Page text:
Before you order your pizza and you could consider yourself well served if it arrived at your table in 20 minutes; Now, in the middle of the coronavirus era, “ghost kitchens” and home delivery applications mean that even sophisticated dinners can reach homes in record time.
The business model of so-called “dark kitchens“, that emerged in London, i.e. only preparing food for home delivery has been promoted in Latin America by the multiplication of home delivery applications in the last three years.
In the context of global contingency, they could become one of the most buoyant sectors.
The incursion of powerful investors threatens to snatch this loophole that allows small investors and domestic cooks to breathe.
Change of course
The passion and human need for food have led firms such as Alsea, the operator of more than 3,403 restaurants in Latin America and Europe, to announce a strong commitment to this type of food service.
“While we have hundreds and thousands of restaurants that have had to close, the ‘dark kitchen’ has emerged as an important business alternative,” Gustavo Huerta, executive director of BlueBox, a business accelerator, tells Revyuh.
The firm has taken a turn at the helm and is now dedicated to promoting this type of restaurant, in which there are no longer waiters, tables or chairs.
The model began to be promoted in Mexico in the last three years in parallel with the high demand for high quality and fast food, which many traditional restaurants could not meet.
And the health emergency only triggered the engines.
The order that is received through a digital platform is sent to the kitchen unit closest to the customer that is available to prepare the type of dish that they have ordered: from a simple order of tacos to a barbecue or any food.
The secret is that these kitchens work as a production plant, with standardized steps and that they generate the dishes with maximum efficiency.
Alsea, the largest restaurant operator in Mexico and one of the most important in Latin America, recently announced to its shareholders that it will make a strong investment in food service from the “ghost kitchens”, to serve some of the well-known brands that include to Burger King, Italianni’s, Domino’s, or Starbucks.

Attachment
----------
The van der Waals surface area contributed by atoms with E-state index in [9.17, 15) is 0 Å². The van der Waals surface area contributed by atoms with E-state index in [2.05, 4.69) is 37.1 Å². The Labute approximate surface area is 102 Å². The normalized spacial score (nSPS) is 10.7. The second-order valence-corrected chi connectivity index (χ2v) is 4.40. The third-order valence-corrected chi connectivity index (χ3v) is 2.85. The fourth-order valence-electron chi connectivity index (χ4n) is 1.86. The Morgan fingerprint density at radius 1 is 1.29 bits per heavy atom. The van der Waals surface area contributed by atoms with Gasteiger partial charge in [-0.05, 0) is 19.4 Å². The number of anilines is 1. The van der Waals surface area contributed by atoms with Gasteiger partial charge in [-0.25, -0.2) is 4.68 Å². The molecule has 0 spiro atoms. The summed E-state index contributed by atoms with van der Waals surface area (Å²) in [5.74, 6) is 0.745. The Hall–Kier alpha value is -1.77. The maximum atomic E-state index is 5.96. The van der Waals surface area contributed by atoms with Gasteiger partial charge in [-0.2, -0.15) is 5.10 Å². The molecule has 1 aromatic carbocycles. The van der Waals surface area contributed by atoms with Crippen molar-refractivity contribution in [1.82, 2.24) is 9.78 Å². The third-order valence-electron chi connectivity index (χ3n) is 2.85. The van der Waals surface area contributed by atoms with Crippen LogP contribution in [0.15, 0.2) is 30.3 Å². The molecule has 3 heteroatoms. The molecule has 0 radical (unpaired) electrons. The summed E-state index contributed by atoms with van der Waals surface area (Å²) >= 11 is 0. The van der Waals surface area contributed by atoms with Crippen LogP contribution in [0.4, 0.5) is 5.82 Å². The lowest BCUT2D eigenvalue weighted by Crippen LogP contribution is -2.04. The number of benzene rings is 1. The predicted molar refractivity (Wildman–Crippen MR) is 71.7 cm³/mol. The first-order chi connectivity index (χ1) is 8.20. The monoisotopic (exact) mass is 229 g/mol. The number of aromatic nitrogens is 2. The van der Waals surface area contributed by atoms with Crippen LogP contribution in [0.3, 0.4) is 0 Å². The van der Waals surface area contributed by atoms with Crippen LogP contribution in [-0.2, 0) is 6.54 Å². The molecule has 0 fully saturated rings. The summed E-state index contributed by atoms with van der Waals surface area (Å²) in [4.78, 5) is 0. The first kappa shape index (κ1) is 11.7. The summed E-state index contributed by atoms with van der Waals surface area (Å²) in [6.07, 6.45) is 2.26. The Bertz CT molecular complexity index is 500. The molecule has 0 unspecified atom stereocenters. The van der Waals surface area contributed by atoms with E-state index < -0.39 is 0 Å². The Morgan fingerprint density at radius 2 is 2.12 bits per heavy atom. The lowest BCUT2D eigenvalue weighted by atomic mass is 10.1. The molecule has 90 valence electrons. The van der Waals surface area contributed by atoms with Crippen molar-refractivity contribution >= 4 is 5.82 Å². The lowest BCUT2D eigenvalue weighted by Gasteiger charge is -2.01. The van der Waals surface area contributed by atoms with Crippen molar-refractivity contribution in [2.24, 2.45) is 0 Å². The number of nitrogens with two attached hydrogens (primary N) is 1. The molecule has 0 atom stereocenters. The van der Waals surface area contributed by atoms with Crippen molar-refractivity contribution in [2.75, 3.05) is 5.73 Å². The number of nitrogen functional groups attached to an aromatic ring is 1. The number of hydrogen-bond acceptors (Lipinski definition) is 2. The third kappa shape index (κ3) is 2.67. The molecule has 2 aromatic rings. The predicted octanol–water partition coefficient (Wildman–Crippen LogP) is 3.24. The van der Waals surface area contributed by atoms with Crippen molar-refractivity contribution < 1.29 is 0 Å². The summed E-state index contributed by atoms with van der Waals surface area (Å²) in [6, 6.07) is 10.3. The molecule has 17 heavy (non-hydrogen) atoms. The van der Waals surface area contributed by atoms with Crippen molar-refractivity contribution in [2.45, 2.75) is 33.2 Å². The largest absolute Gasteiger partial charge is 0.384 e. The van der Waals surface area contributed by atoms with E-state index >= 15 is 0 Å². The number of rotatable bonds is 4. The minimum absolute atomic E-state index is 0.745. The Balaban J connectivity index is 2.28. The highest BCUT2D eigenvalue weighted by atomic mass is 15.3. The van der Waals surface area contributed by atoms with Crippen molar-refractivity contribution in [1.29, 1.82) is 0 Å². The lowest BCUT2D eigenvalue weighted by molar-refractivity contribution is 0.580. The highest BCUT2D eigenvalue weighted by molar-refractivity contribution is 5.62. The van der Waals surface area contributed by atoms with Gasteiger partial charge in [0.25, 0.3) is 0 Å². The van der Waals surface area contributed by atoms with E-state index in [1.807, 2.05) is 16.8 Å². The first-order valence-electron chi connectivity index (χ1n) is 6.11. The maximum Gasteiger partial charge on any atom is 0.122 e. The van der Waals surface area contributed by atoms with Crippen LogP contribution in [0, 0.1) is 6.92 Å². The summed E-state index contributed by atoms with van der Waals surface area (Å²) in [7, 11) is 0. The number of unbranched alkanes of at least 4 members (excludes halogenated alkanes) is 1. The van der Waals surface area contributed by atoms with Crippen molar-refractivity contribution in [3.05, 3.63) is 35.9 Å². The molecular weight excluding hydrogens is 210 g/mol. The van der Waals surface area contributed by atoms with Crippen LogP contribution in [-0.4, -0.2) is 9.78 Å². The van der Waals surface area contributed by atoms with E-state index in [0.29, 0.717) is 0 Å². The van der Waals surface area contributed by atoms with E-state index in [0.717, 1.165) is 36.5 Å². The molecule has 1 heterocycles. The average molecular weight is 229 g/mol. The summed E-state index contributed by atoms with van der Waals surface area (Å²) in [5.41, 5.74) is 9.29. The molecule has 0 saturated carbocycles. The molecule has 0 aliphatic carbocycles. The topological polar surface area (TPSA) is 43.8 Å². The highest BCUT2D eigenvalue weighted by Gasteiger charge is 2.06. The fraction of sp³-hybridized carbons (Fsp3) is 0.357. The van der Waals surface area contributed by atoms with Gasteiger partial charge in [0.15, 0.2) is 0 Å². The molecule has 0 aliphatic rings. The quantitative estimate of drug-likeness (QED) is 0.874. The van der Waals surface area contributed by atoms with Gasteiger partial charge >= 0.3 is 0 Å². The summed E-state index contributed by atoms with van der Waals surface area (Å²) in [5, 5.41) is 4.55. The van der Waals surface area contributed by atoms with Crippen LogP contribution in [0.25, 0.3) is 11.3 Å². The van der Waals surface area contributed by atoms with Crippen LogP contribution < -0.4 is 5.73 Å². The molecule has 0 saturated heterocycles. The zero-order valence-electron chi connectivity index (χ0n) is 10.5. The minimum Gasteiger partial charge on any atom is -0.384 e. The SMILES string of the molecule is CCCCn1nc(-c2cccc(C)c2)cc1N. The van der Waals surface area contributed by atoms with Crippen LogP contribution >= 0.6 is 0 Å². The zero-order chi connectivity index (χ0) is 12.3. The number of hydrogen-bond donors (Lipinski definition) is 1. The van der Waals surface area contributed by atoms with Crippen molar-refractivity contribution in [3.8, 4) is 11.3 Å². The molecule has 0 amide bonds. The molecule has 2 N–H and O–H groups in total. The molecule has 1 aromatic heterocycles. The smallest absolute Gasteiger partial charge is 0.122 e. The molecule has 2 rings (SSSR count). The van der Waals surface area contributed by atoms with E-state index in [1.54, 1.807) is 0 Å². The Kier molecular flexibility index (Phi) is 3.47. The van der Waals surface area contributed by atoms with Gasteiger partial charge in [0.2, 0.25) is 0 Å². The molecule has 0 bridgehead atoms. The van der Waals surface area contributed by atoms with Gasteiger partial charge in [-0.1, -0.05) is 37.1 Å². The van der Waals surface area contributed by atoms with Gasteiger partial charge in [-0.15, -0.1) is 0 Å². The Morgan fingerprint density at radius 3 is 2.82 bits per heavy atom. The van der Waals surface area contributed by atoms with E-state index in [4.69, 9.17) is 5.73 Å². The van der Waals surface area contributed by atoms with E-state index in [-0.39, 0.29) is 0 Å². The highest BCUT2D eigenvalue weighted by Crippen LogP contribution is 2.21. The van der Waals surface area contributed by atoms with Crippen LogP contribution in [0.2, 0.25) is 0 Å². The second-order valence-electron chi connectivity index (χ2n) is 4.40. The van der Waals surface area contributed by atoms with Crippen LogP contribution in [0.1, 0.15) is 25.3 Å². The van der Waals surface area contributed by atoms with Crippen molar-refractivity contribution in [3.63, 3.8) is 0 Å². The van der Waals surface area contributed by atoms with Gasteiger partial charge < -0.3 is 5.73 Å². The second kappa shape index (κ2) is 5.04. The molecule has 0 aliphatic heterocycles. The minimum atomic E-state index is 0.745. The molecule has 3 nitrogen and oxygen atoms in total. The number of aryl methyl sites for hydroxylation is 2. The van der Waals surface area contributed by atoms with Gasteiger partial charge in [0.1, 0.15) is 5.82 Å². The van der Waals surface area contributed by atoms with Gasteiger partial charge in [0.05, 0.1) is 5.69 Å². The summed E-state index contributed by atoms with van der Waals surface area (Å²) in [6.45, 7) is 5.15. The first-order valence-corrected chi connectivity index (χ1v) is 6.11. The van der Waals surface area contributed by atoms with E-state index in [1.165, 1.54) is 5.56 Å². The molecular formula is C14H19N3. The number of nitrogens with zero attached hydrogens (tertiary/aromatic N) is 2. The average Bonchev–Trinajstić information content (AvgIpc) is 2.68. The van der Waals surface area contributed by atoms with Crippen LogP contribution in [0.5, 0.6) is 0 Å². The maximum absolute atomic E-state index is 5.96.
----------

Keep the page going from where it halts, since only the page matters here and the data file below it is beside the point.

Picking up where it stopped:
The food sector firm reported that so far “12,000 orders have been placed through our dark kitchen model.”
The same technology that was developed to integrate home applications, known by the anglicized “delivery”, was used to operate the models of “dark kitchens”.
“In the coming months we will continue the expansion of this type of unit,” Alesa said in a report sent to its shareholders.
Fall and rise
During the quarantine months of April and May, Alsea’s sales fell 61%.
The company claimed that due to the implementation of new business models and the development of its own platform, Wow Delivery, the drop was less than expected and at the same time its operating costs were reduced.
According to a Statista Market Outlook report, some 18 million Mexicans order food online and this year the market is expected to exceed $ 1.3 billion in orders.
Investor Huerta explains to Revyuh that, in this sector, “‘ghost kitchens’ are companies created according to demand and are leveraged in technology.”
The health contingency caused by COVID-19 has also led many consumers to be more careful with the dishes they order.
It is not surprising that, while politicians discuss whether face masks save lives, if vaccines will arrive sooner or later and from where, or on what measures are effective or not, diners gradually leave their homes fearful, with great caution, especially in countries like Mexico, where almost 60,000 deaths horrify anyone.
The expert reflects that compliance with all the steps to preserve hygiene “is a plus for ghost kitchens.”
Standardized processes are beginning to spread in an industry determined to please the simplest or most extravagant tastes. After all, hygiene and palate rule.